2019 Subaru Crosstrek Limited: Why I’d Buy It – Collin Woodard

2019 Subaru Crosstrek

When my wife and I bought our 2008 Subaru Forester, we chose it because we needed something affordable, reliable, practical, and versatile. There’s also no beating its fantastic visibility. It was the kind of car we could drive daily but also take camping without having to worry about getting stuck in a little mud or sand. But if we were to buy a new SUV today, we’d probably skip the 2019 Forester and go for the Crosstrek instead.

2019 Subaru Crosstrek

If the Forester were still a small wagon using a moderate lift and a stretched greenhouse to disguise itself as an SUV, that would be one thing. But currently, there’s no way we could justify upgrading to something that large. For around-town driving, the Hyundai Kona makes lots of sense. The optional turbocharged engine has a little more power, and there’s no need for all-wheel drive in L.A.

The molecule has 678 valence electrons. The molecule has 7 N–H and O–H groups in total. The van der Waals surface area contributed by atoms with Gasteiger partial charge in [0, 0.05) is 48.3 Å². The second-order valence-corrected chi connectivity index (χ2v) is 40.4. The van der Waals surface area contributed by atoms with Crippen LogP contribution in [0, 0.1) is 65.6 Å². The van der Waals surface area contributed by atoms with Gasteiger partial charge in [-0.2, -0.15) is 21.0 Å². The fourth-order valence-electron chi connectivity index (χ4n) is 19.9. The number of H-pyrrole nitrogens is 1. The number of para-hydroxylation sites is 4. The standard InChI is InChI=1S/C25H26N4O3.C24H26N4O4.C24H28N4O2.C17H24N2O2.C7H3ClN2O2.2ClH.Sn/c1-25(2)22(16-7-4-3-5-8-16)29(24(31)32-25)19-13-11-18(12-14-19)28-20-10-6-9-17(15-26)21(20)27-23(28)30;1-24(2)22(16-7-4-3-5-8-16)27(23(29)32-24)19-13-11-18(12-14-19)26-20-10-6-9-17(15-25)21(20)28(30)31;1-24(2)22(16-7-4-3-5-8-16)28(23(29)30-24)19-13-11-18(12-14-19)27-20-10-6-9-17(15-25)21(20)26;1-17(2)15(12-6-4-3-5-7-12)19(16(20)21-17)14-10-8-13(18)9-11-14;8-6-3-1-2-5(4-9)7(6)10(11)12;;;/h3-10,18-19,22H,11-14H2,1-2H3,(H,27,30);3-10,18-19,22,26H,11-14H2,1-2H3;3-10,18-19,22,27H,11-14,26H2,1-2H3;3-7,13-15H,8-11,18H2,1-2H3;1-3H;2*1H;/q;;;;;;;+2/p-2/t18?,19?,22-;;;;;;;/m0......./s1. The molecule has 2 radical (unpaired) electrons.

But one often overlooked part of camping is all the driving you typically have to do to get there. And one big advantage the Crosstrek has over the Kona for road trips (as well as heavy traffic) is adaptive cruise control. Plus, even though you’d expect a front-wheel-drive car to get better fuel economy, there’s a negligible difference between the front-drive Kona 1.6T’s EPA combined rating of 30 mpg and the Crosstrek’s 29.

Instead, we’d probably drop down to the Crosstrek Limited. The Premium’s even lower base price and manual transmission are appealing, but my wife doesn’t like driving stick. And after you add the automatic transmission and the EyeSight package, the Premium’s price advantage all but disappears.

In terms of options, we’d keep it simple: Cool Gray Khaki paint, the rear seat back protector, and the crossbar set in case we need to add a cargo carrier at some point. Because Apple CarPlay comes standard, we don’t need to add navigation. And although the upgraded audio system and moonroof might be nice to have, they’re not a priority.